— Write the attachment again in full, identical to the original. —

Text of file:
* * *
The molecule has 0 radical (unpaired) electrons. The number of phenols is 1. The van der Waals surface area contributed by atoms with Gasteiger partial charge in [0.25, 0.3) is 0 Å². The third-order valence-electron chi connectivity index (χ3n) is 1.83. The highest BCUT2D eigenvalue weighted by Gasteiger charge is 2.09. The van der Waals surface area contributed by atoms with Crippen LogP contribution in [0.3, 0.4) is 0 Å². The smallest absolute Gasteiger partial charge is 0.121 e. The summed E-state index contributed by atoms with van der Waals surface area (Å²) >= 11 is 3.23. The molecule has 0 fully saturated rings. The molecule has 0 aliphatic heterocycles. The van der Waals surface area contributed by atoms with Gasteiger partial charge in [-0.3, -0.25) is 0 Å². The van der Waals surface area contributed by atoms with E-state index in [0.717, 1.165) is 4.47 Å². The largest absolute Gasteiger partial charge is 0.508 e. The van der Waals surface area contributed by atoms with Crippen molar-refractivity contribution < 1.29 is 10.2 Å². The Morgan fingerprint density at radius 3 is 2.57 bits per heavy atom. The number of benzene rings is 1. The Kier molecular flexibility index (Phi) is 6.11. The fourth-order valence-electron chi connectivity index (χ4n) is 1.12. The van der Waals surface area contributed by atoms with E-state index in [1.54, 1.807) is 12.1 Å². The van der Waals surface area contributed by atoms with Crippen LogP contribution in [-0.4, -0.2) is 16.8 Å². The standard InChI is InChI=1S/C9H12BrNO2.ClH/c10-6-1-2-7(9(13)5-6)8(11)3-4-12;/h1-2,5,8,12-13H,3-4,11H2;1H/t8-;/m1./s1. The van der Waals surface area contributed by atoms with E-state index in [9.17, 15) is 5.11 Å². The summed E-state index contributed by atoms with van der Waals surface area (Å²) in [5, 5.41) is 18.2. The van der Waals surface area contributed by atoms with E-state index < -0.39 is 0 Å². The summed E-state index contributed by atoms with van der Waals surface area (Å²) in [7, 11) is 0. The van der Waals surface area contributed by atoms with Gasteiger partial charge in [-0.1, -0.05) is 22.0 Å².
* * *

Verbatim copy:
The molecule has 0 radical (unpaired) electrons. The number of phenols is 1. The van der Waals surface area contributed by atoms with Gasteiger partial charge in [0.25, 0.3) is 0 Å². The third-order valence-electron chi connectivity index (χ3n) is 1.83. The highest BCUT2D eigenvalue weighted by Gasteiger charge is 2.09. The van der Waals surface area contributed by atoms with Crippen LogP contribution in [0.3, 0.4) is 0 Å². The smallest absolute Gasteiger partial charge is 0.121 e. The summed E-state index contributed by atoms with van der Waals surface area (Å²) >= 11 is 3.23. The molecule has 0 fully saturated rings. The molecule has 0 aliphatic heterocycles. The van der Waals surface area contributed by atoms with Gasteiger partial charge in [-0.3, -0.25) is 0 Å². The van der Waals surface area contributed by atoms with E-state index in [0.717, 1.165) is 4.47 Å². The largest absolute Gasteiger partial charge is 0.508 e. The van der Waals surface area contributed by atoms with Crippen molar-refractivity contribution < 1.29 is 10.2 Å². The Morgan fingerprint density at radius 3 is 2.57 bits per heavy atom. The number of benzene rings is 1. The Kier molecular flexibility index (Phi) is 6.11. The fourth-order valence-electron chi connectivity index (χ4n) is 1.12. The van der Waals surface area contributed by atoms with E-state index in [1.54, 1.807) is 12.1 Å². The van der Waals surface area contributed by atoms with Crippen LogP contribution in [-0.4, -0.2) is 16.8 Å². The standard InChI is InChI=1S/C9H12BrNO2.ClH/c10-6-1-2-7(9(13)5-6)8(11)3-4-12;/h1-2,5,8,12-13H,3-4,11H2;1H/t8-;/m1./s1. The van der Waals surface area contributed by atoms with E-state index in [9.17, 15) is 5.11 Å². The summed E-state index contributed by atoms with van der Waals surface area (Å²) in [5, 5.41) is 18.2. The van der Waals surface area contributed by atoms with E-state index < -0.39 is 0 Å². The summed E-state index contributed by atoms with van der Waals surface area (Å²) in [7, 11) is 0. The van der Waals surface area contributed by atoms with Gasteiger partial charge in [-0.1, -0.05) is 22.0 Å².